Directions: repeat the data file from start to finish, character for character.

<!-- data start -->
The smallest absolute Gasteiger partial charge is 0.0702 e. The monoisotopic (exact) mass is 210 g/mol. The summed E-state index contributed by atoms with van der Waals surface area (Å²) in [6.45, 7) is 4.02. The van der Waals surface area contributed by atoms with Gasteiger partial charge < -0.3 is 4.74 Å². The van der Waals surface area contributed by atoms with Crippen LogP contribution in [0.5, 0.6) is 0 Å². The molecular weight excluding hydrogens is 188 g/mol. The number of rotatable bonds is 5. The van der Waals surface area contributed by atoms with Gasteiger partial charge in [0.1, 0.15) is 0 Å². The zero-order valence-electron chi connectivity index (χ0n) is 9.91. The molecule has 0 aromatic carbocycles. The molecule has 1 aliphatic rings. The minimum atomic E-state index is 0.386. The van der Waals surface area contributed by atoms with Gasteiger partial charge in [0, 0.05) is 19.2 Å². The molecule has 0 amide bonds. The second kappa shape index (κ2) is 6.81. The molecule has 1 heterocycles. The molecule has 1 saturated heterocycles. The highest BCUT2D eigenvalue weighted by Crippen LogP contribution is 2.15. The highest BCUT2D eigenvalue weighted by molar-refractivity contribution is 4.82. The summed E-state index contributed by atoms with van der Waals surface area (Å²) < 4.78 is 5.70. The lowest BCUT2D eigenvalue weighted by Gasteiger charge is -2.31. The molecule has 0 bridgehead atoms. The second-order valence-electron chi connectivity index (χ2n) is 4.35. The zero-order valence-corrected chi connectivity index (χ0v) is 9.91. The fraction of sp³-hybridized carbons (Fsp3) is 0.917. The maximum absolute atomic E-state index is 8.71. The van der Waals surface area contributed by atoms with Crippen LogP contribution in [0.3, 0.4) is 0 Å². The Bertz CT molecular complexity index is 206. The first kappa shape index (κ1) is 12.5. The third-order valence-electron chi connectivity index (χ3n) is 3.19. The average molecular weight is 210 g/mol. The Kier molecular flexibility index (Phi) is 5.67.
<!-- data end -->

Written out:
The smallest absolute Gasteiger partial charge is 0.0702 e. The monoisotopic (exact) mass is 210 g/mol. The summed E-state index contributed by atoms with van der Waals surface area (Å²) in [6.45, 7) is 4.02. The van der Waals surface area contributed by atoms with Gasteiger partial charge < -0.3 is 4.74 Å². The van der Waals surface area contributed by atoms with Crippen LogP contribution in [0.5, 0.6) is 0 Å². The molecular weight excluding hydrogens is 188 g/mol. The number of rotatable bonds is 5. The van der Waals surface area contributed by atoms with Gasteiger partial charge in [0.1, 0.15) is 0 Å². The zero-order valence-electron chi connectivity index (χ0n) is 9.91. The molecule has 0 aromatic carbocycles. The molecule has 1 aliphatic rings. The minimum atomic E-state index is 0.386. The van der Waals surface area contributed by atoms with Gasteiger partial charge in [0, 0.05) is 19.2 Å². The molecule has 0 amide bonds. The second kappa shape index (κ2) is 6.81. The molecule has 1 heterocycles. The molecule has 1 saturated heterocycles. The highest BCUT2D eigenvalue weighted by Crippen LogP contribution is 2.15. The highest BCUT2D eigenvalue weighted by molar-refractivity contribution is 4.82. The summed E-state index contributed by atoms with van der Waals surface area (Å²) < 4.78 is 5.70. The lowest BCUT2D eigenvalue weighted by Gasteiger charge is -2.31. The molecule has 0 bridgehead atoms. The second-order valence-electron chi connectivity index (χ2n) is 4.35. The zero-order valence-corrected chi connectivity index (χ0v) is 9.91. The fraction of sp³-hybridized carbons (Fsp3) is 0.917. The maximum absolute atomic E-state index is 8.71. The van der Waals surface area contributed by atoms with Crippen LogP contribution in [0.3, 0.4) is 0 Å². The Bertz CT molecular complexity index is 206. The first kappa shape index (κ1) is 12.5. The third-order valence-electron chi connectivity index (χ3n) is 3.19. The average molecular weight is 210 g/mol. The Kier molecular flexibility index (Phi) is 5.67.